The truth on the distribution of HSAs

Health Savings Accounts: Growth Concentrated Among High-Income Households And Large Employers

By Lorens A. Helmchen, David W. Brown, Ithai Z. Lurie and Anthony T. Lo Sasso
Health Affairs, September 2015

Between 2005 and 2012, the share of employers whose employees had health savings accounts (HSAs) and the share of employees working at these employers grew more than tenfold. High-income and older tax filers both established HSAs and fully funded their HSAs at least four times as often as did low-income and younger filers.

Although suggestive, the evidence to date on the take-up of HSAs has been limited to surveys, which rely on modest samples of several thousand individuals or employers that have chosen to participate. In this study we examined US tax records to offer a definitive depiction of the growth and ownership patterns of HSAs.



By Don McCanne, MD

Although there are innumerable surveys available on health savings accounts (HSAs), this is the definitive word since it used actual US tax records of filings on these tax-advantaged accounts. We can now say with absolute certainty that four times as many high-income and older tax filers both established and fully funded their HSAs as did low-income and younger filers.

This is what was predicted by many of us since the tax expenditures associated with these accounts (taxes not paid since the contributions are deducted from taxable income) are regressive tax policies benefiting higher income individuals with little or no benefit for those with low incomes. It is patently unfair to use our tax funds to subsidize the rich but not the poor.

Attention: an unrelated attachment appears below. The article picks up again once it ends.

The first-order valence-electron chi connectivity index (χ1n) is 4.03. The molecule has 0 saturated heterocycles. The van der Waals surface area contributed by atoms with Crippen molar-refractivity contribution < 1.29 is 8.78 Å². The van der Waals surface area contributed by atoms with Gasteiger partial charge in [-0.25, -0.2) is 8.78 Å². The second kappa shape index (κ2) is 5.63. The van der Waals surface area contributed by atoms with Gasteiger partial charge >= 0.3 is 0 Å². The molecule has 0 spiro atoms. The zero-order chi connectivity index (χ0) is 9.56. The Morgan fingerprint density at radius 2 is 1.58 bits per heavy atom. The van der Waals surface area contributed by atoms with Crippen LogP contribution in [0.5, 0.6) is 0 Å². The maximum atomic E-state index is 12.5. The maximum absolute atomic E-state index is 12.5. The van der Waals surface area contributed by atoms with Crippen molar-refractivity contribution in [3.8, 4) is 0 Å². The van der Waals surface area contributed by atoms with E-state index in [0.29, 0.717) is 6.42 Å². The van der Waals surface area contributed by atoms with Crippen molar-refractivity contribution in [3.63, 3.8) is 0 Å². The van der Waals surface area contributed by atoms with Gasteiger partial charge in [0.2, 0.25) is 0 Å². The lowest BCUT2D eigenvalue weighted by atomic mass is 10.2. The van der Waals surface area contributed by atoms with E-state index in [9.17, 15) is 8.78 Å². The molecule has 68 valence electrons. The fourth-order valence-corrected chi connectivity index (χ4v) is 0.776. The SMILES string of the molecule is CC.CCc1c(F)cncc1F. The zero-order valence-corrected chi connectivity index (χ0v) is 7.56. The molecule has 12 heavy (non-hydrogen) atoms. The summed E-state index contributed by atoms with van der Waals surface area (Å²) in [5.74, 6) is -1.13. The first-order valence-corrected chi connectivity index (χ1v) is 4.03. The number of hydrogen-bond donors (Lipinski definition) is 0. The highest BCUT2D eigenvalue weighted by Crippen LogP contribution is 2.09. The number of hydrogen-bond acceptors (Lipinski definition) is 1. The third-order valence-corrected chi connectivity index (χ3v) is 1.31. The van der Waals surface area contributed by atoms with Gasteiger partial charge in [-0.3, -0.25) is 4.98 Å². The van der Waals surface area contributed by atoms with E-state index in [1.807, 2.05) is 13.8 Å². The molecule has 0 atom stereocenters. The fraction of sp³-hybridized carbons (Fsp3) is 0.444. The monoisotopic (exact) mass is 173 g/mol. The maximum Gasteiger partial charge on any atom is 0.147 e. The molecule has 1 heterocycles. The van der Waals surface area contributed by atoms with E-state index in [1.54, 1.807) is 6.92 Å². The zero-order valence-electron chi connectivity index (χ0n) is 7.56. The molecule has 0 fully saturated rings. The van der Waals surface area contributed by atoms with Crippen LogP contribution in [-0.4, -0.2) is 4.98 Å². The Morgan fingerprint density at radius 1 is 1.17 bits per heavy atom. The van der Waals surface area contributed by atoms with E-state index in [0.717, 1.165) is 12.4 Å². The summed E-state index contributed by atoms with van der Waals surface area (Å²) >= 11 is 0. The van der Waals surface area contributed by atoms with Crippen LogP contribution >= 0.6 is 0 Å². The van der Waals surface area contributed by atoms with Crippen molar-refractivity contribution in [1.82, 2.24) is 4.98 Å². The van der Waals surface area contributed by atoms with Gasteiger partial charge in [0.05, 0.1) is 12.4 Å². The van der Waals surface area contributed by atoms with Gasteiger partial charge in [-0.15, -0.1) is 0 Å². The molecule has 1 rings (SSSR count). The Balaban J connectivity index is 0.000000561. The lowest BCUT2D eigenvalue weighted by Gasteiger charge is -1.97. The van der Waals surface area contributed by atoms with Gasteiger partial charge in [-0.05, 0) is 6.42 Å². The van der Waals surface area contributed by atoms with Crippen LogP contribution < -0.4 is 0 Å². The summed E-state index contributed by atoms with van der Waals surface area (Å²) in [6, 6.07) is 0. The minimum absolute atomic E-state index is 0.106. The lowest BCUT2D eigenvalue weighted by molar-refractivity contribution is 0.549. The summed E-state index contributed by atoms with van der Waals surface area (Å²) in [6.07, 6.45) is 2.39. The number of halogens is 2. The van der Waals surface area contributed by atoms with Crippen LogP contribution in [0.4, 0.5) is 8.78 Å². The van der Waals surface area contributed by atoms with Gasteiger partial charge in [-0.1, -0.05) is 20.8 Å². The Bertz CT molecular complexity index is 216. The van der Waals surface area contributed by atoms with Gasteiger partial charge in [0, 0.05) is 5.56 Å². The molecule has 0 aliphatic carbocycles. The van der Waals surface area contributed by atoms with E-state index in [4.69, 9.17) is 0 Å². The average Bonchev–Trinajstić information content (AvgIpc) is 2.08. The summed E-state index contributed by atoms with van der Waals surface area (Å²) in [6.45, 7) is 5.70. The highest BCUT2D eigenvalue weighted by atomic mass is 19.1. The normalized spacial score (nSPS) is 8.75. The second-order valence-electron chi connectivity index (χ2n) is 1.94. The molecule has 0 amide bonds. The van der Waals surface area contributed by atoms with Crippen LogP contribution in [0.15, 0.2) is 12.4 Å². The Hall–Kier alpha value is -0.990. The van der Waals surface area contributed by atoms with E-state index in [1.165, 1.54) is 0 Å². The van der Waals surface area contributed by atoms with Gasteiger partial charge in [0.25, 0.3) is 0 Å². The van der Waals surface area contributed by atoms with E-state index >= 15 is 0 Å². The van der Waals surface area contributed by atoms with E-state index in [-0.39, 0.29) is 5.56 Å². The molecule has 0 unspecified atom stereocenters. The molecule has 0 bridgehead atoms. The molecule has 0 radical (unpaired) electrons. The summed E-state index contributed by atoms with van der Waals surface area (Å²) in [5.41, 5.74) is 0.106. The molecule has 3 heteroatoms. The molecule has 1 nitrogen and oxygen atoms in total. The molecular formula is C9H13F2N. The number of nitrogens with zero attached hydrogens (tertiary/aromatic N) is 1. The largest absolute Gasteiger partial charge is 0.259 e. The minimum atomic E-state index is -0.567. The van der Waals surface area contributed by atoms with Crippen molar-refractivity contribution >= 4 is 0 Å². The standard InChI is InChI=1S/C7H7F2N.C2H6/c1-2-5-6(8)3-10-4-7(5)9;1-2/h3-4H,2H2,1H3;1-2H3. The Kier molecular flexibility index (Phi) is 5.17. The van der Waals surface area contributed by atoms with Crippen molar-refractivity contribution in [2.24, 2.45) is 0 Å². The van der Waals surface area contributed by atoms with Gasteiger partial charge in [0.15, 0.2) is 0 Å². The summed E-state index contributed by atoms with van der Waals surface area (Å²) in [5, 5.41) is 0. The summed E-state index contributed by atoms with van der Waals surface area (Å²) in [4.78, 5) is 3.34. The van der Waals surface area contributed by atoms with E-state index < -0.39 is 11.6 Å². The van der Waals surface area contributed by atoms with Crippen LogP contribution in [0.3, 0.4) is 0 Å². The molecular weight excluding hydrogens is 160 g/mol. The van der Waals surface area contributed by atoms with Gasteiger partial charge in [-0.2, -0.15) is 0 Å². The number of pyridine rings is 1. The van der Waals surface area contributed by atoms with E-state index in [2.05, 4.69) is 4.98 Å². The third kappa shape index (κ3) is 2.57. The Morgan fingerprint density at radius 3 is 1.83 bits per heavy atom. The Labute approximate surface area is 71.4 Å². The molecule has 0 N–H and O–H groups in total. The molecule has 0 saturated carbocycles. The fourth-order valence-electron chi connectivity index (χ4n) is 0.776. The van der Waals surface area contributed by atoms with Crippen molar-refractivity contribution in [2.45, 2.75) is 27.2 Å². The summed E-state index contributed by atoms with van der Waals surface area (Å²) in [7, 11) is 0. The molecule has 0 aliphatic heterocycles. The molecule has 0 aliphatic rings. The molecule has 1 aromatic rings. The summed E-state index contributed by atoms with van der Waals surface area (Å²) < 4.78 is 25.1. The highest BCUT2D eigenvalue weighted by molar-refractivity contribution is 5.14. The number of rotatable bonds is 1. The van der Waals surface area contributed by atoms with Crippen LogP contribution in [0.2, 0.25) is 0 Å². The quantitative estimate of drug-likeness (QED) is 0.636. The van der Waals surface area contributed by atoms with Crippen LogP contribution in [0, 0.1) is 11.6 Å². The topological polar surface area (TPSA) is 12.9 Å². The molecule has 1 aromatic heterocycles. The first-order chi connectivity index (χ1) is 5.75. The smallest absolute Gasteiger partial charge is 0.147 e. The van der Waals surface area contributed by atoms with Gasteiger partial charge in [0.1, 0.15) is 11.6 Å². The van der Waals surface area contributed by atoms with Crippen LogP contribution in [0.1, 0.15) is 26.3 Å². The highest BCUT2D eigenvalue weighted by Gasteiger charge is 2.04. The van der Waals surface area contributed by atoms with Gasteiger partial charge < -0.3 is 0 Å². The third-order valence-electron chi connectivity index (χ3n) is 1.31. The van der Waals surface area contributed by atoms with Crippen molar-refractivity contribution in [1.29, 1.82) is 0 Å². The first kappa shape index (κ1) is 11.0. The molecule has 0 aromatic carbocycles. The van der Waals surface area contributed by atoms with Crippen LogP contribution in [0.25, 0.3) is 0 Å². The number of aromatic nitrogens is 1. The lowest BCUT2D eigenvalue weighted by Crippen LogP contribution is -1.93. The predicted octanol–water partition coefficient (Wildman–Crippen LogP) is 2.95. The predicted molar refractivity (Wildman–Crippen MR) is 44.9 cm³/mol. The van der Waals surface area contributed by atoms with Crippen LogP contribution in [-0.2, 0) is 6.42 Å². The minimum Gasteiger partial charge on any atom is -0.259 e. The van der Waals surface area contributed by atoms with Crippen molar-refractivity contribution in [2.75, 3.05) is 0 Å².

But there is another consequence of HSAs that has a much greater negative impact. That is that an HSA must be combined with a high-deductible health plan. Many studies have confirmed that these high-deductible plans have left many middle- and low-income individuals and families underinsured. They face financial hardship should they need health care, because of the high out-of-pocket expenses associated with these insurance plans that shift health care costs from the insurers to patients in need.

Although HSAs are designed to pay for care received before reaching the deductible, this study confirms that the HSA accounts of lower-income individuals contain few if any funds at all. An empty HSA account doesn’t open doors to health care.

Another annoying feature is that these accounts can be used for retirement expenses once reaching age 65. What is fair about supporting these accounts for wealthier individuals with our tax expenditures that lower income individuals do not receive, even if they do have some funds in their accounts? Because of these regressive tax policies, the charge that they work for the wealthy and healthy but not the sick and poor really is true.

Many conservatives recognize that we need public policies to help support those with lower incomes. It is difficult to reconcile that view with their current push to expand the use of HSAs that are designed primarily to benefit the rich.

This issue would go away if we enacted an improved Medicare for all.